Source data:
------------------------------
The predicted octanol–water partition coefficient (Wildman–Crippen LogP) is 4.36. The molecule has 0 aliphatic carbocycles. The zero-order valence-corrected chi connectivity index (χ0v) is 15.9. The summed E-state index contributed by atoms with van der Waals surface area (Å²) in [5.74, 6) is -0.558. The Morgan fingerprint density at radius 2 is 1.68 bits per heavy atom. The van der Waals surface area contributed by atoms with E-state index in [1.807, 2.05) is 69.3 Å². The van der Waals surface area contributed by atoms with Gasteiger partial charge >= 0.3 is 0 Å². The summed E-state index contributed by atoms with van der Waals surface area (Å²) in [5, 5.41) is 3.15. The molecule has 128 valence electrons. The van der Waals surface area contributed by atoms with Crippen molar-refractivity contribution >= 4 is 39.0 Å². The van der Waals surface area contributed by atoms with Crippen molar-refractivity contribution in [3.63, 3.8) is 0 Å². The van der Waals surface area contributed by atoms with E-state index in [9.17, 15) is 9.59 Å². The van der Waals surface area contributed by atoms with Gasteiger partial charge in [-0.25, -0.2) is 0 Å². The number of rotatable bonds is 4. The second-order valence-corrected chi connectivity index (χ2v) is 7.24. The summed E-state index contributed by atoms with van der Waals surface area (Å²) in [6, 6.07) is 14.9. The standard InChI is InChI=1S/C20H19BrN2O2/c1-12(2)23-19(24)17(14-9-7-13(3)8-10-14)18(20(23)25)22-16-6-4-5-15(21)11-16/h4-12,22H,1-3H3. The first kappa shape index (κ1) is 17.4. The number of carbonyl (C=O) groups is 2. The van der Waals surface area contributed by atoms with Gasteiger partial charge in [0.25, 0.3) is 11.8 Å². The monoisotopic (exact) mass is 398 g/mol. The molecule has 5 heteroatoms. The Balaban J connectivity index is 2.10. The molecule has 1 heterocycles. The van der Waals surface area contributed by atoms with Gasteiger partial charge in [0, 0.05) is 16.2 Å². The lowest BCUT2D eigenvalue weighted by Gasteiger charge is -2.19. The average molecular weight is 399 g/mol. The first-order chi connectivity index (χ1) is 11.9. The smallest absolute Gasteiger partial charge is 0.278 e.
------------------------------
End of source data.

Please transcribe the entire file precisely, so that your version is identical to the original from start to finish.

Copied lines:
The predicted octanol–water partition coefficient (Wildman–Crippen LogP) is 4.36. The molecule has 0 aliphatic carbocycles. The zero-order valence-corrected chi connectivity index (χ0v) is 15.9. The summed E-state index contributed by atoms with van der Waals surface area (Å²) in [5.74, 6) is -0.558. The Morgan fingerprint density at radius 2 is 1.68 bits per heavy atom. The van der Waals surface area contributed by atoms with E-state index in [1.807, 2.05) is 69.3 Å². The van der Waals surface area contributed by atoms with Gasteiger partial charge >= 0.3 is 0 Å². The summed E-state index contributed by atoms with van der Waals surface area (Å²) in [5, 5.41) is 3.15. The molecule has 128 valence electrons. The van der Waals surface area contributed by atoms with Crippen molar-refractivity contribution >= 4 is 39.0 Å². The van der Waals surface area contributed by atoms with Crippen molar-refractivity contribution in [3.63, 3.8) is 0 Å². The van der Waals surface area contributed by atoms with E-state index in [9.17, 15) is 9.59 Å². The van der Waals surface area contributed by atoms with Gasteiger partial charge in [-0.25, -0.2) is 0 Å². The number of rotatable bonds is 4. The second-order valence-corrected chi connectivity index (χ2v) is 7.24. The summed E-state index contributed by atoms with van der Waals surface area (Å²) in [6, 6.07) is 14.9. The standard InChI is InChI=1S/C20H19BrN2O2/c1-12(2)23-19(24)17(14-9-7-13(3)8-10-14)18(20(23)25)22-16-6-4-5-15(21)11-16/h4-12,22H,1-3H3. The first kappa shape index (κ1) is 17.4. The number of carbonyl (C=O) groups is 2. The van der Waals surface area contributed by atoms with Gasteiger partial charge in [0.25, 0.3) is 11.8 Å². The monoisotopic (exact) mass is 398 g/mol. The molecule has 5 heteroatoms. The Balaban J connectivity index is 2.10. The molecule has 1 heterocycles. The van der Waals surface area contributed by atoms with Gasteiger partial charge in [0, 0.05) is 16.2 Å². The lowest BCUT2D eigenvalue weighted by Gasteiger charge is -2.19. The average molecular weight is 399 g/mol. The first-order chi connectivity index (χ1) is 11.9. The smallest absolute Gasteiger partial charge is 0.278 e.